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I noticed this in the 1.2.2 changelog:

+++LoadGameDialog
When a game is saved it now creates an associated metadata file - called .loadmeta alongside the .sfs. This file contains a hash of the sfs save. When the loadgame dialog opens it will compare the hash in the .loadmeta file with the hash of the savegame, and if so it will use the data in the .loadmeta file for the load dialog details instead of parsing the whole save file.

Ew.  Gross.  Really?

You take my nice clean Saves directory and clutter it up with a bunch of garbage?

Can I suggest the developers eliminate this disgusting, amateur hack and put the cached information in the sfs files themselves, near the beginning of the file?  The dialog could just read up to the end of the cached data.  That would provide the same speedup, without littering the user's folder with files that are meaningless to them.  It should be trivial to do this in a way that maintains compatibility with old/new saves.

That's my friendly and opinionated two cents.

Edited by Fwiffo
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People always become more receptive when you call their work disgusting and amateurish. 

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Let me be frank, even if what I'm saying could be less than welcome. Those comments in the OP seem to come from somebody who knows very little about IT.

The .loadmeta were introduced to avoid having the load the full sfs, those can be so many and massive loading them all to be able to present the selection of games at start brings to a very serious delay. Using a hash of those files instead is fast, and if that matches using the .loadmeta instead allows to save a lot of time and present the window to choose games a lot faster.

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Just delete all the .loadmeta files, and you will be right back to the previous state of things with slow loading.

 

What I wonder:

Is there any particular reason the meta data needs to be a separate file, rather than being a header before the rest of the .sfs in one file?

I expect it would have been done this way to minimize the scope of the changes, and in any case it is unlikely to be worth the effort of altering at this point, but I'm just curious.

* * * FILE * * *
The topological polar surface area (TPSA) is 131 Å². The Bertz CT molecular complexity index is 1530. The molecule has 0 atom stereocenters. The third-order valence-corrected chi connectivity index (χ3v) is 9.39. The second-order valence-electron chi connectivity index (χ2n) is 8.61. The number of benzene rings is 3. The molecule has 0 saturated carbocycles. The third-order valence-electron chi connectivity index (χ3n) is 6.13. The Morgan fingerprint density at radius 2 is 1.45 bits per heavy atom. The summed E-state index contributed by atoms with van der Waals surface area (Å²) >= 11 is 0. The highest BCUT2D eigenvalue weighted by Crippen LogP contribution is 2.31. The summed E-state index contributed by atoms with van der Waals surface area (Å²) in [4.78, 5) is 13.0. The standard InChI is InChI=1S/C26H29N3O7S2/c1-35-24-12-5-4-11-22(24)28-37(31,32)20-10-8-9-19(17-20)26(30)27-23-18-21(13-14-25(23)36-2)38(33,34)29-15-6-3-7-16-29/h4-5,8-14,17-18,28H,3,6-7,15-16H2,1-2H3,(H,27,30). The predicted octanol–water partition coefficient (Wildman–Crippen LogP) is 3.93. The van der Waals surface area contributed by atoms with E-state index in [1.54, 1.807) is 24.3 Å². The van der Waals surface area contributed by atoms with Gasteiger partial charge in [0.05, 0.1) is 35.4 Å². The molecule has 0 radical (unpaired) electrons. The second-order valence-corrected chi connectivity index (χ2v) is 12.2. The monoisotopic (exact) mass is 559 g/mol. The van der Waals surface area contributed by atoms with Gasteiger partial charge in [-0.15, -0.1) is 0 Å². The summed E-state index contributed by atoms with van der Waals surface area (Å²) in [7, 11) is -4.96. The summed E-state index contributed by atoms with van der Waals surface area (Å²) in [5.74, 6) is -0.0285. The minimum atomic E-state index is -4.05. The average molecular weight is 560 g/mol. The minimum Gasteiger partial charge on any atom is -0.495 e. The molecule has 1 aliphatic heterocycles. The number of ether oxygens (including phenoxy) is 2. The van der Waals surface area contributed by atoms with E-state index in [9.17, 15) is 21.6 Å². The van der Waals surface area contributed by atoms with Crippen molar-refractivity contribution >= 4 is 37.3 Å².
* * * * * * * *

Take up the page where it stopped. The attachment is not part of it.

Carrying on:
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As a professional software engineer myself, one word of caution I'd suggest:  don't just assume that a thing is the way it is because people are stupid or lazy, or that it "obviously" should be a different way.  Software developers, as a general rule, tend to be intelligent, hard-working people, and generally have reasons for what they do.  Those reasons are often not apparent to consumers of the software.  Doesn't mean one can't offer helpful suggestions, just... try not to leap to conclusions.

I assume they had some kind of reason for doing the .loadmeta thing in a separate file, and without knowing more about what those reasons are, I'm not inclined to second-guess them too much.

One idea that does occur to me, though, that they could have done that would be less "cluttery" to the player, without (I suspect) needing much of a code change:  create a "meta" sub-folder in the saves folder, and stick all the .loadmeta files down in there.

There may be code reasons why it was simpler to put the .loadmeta in a separate file from the .sfs, but there's no reason it has to be sitting in the same folder.

7 hours ago, Red Iron Crown said:

People always become more receptive when you call their work disgusting and amateurish. 

^ Also, this.  :wink:

 

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My best guess is that it makes ensuring .loadmeta validity much simpler to implement; the game checks to see if the hash of the save file matches the hash stored in the .loadmeta. If the files were combined into one, then you'd need some slightly complicated logic to ensure it only hashed the savefile contents, and not the meta-data, because otherwise the hash would never match (since you're re-writing it each time with the hash generated from a file with a modified hash generated from a file with a modified hash...).

While one could theoretically try to manage things so only the non-metadata portion of the combined savefile was hashed, it's much simpler and more maintainable coding-wise to say "hash this file and compare to string in this other file" than say "hash only certain parts of this file and compare to a string inside it"; you need to figure out how to exclude certain bytes from what you're feeding into the hashing function. Furthermore, if more metadata needs to be stored, you don't need to add another exception into your "exclude some bytes" mechanism, you just have to write it to the .loadmeta file.